two truths and a lie.

“I am 27 years old. I’m in here for first-degree murder. And I have a beautiful mother.”

We’re playing a game called two truths and a lie. Have you heard of that game? Its a funny little icebreaker to help people get to know each other. The idea is that you tell people three things about yourself – two of those things must be true and one of those things must be something you make up. Your partners must then guess which of the facts you made up.

My partners in this game both happen to be inmates at a men’s prison. And I happen to be their classmate for the semester. The course is a an elective I chose in my Criminal Justice graduate program, and its called “Inside Out” – they are the “inside” students and I am one of a handful of “outside” students who drive over an hour to the prison each week with our professor.

Our first night of class is spent attempting to make everyone comfortable engaging with each other. Hence the game.

So here I am, facing a rather handsome gentleman who has just presented me and his fellow inmate with three facts about his life. Most of the other guys I’ve been chatting with stuck to small talk, but this guy just put himself completely out there right off the bat, I think to myself. I immediately look to the other inmate for guidance. “Well we know for sure he’s gotta have a beautiful mother, but… you know him better than I do! Which of the other two do you think it is?” “I think the lie is his age,” he says without even pondering. “Cause I know he’s in here for life.”

I’ll be honest. I felt just plain weird about assuming this guy had been charged with first degree murder. So I tossed my alternative guess his way. “Is the second one a lie?”

He laughs and for a minute teases that he won’t tell us which one it is. But he quickly caves. “I’m actually 33 years old.”

“Aaaahhh you totally could pass as younger!” I joke and turn to the next guy to continue the game.
But the first fellow is not at all ready to move on yet.

“What did you think when you realized I am actually here for murder?” His question is aimed at me and face is quite full of concern. “I mean, have you…. have you ever met anyone like me before?”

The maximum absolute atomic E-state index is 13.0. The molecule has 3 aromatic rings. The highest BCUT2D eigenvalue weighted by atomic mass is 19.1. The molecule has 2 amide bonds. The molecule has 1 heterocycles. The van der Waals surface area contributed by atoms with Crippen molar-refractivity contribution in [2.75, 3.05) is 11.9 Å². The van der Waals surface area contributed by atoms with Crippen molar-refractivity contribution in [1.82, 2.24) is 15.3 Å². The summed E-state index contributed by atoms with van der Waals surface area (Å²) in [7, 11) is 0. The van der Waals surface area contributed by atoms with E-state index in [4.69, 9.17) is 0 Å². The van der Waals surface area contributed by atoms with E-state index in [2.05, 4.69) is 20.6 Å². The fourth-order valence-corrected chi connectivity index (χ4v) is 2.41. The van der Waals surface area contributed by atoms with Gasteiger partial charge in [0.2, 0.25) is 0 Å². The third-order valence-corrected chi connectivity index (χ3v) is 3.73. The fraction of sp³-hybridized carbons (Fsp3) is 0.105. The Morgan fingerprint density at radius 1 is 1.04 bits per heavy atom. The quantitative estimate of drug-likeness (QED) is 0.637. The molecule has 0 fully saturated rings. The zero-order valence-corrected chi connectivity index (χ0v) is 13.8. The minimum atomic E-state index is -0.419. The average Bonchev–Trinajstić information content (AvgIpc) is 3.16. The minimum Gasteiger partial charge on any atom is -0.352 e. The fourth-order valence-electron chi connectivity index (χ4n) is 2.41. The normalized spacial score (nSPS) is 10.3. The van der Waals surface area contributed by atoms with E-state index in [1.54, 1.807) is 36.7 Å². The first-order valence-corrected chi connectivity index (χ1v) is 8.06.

It’s a weighty moment. The make-it-or-break-it kind, when you know your next words have all the power to calm the storm or all the power to let it rage. Its the kind of moment I always feel Jesus made us for.

I lean forward and look the man square in the eyes. “I know lots of people like you. I have many friends who have been in trouble with the law. In fact, the reason I am studying Criminal Justice right now is because I have seen a great many people I care about stuck in this system and I want to see it reformed. I believe that we do not give people who want to right their wrongs the opportunity to so. And I believe that we do not give people who want to change the opportunity to do that either.”

Relief floods his eyes, and he settles back in his chair.

I’m sure I’ll be tearing up over this one later, because I know that relief in his eyes all too well. Its the relief I feel in my own chest. This is the exact conversation Jesus has with me every day. He is undaunted by the reality of my mistakes. He looks my brokenness square in the face and reassures me that He is not scared by it, not uncomfortable with it, and not willing to leave me in bondage to its consequences. He has lots of friends like me. And He is moved with compassion towards all of us. He gives us abundant opportunity to right our paths and change our ways. I believe He is far more convinced of the power of our destinies than we are.

[Posted in House 2 House Magazine]


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